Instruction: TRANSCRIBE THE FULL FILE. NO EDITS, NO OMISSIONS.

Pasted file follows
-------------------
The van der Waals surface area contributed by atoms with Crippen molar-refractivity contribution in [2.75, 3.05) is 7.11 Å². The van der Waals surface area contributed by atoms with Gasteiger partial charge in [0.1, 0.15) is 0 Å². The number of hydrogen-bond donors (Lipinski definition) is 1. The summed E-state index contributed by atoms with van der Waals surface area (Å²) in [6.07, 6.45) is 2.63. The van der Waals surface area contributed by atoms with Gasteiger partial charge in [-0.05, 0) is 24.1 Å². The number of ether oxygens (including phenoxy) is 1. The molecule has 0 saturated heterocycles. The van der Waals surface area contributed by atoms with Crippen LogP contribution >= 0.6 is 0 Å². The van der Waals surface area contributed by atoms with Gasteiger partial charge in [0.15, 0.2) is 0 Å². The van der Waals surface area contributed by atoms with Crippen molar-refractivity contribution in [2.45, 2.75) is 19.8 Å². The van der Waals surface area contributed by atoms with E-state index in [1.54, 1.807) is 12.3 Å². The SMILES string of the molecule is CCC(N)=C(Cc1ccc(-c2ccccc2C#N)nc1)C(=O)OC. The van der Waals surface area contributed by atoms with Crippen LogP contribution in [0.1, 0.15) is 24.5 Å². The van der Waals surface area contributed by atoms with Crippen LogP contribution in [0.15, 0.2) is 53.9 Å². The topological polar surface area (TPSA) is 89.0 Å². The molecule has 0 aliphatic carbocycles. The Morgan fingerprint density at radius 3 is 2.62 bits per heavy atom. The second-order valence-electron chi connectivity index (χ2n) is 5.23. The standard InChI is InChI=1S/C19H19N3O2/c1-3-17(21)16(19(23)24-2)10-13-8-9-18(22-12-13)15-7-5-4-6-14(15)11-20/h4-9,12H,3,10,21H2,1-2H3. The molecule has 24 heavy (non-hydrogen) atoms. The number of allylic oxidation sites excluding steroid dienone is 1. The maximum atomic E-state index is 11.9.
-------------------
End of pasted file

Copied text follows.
The van der Waals surface area contributed by atoms with Crippen molar-refractivity contribution in [2.75, 3.05) is 7.11 Å². The van der Waals surface area contributed by atoms with Gasteiger partial charge in [0.1, 0.15) is 0 Å². The number of hydrogen-bond donors (Lipinski definition) is 1. The summed E-state index contributed by atoms with van der Waals surface area (Å²) in [6.07, 6.45) is 2.63. The van der Waals surface area contributed by atoms with Gasteiger partial charge in [-0.05, 0) is 24.1 Å². The number of ether oxygens (including phenoxy) is 1. The molecule has 0 saturated heterocycles. The van der Waals surface area contributed by atoms with Crippen LogP contribution >= 0.6 is 0 Å². The van der Waals surface area contributed by atoms with Gasteiger partial charge in [0.15, 0.2) is 0 Å². The van der Waals surface area contributed by atoms with Crippen molar-refractivity contribution in [2.45, 2.75) is 19.8 Å². The van der Waals surface area contributed by atoms with E-state index in [1.54, 1.807) is 12.3 Å². The SMILES string of the molecule is CCC(N)=C(Cc1ccc(-c2ccccc2C#N)nc1)C(=O)OC. The van der Waals surface area contributed by atoms with Crippen LogP contribution in [0.1, 0.15) is 24.5 Å². The van der Waals surface area contributed by atoms with Crippen LogP contribution in [0.15, 0.2) is 53.9 Å². The topological polar surface area (TPSA) is 89.0 Å². The molecule has 0 aliphatic carbocycles. The Morgan fingerprint density at radius 3 is 2.62 bits per heavy atom. The second-order valence-electron chi connectivity index (χ2n) is 5.23. The standard InChI is InChI=1S/C19H19N3O2/c1-3-17(21)16(19(23)24-2)10-13-8-9-18(22-12-13)15-7-5-4-6-14(15)11-20/h4-9,12H,3,10,21H2,1-2H3. The molecule has 24 heavy (non-hydrogen) atoms. The number of allylic oxidation sites excluding steroid dienone is 1. The maximum atomic E-state index is 11.9.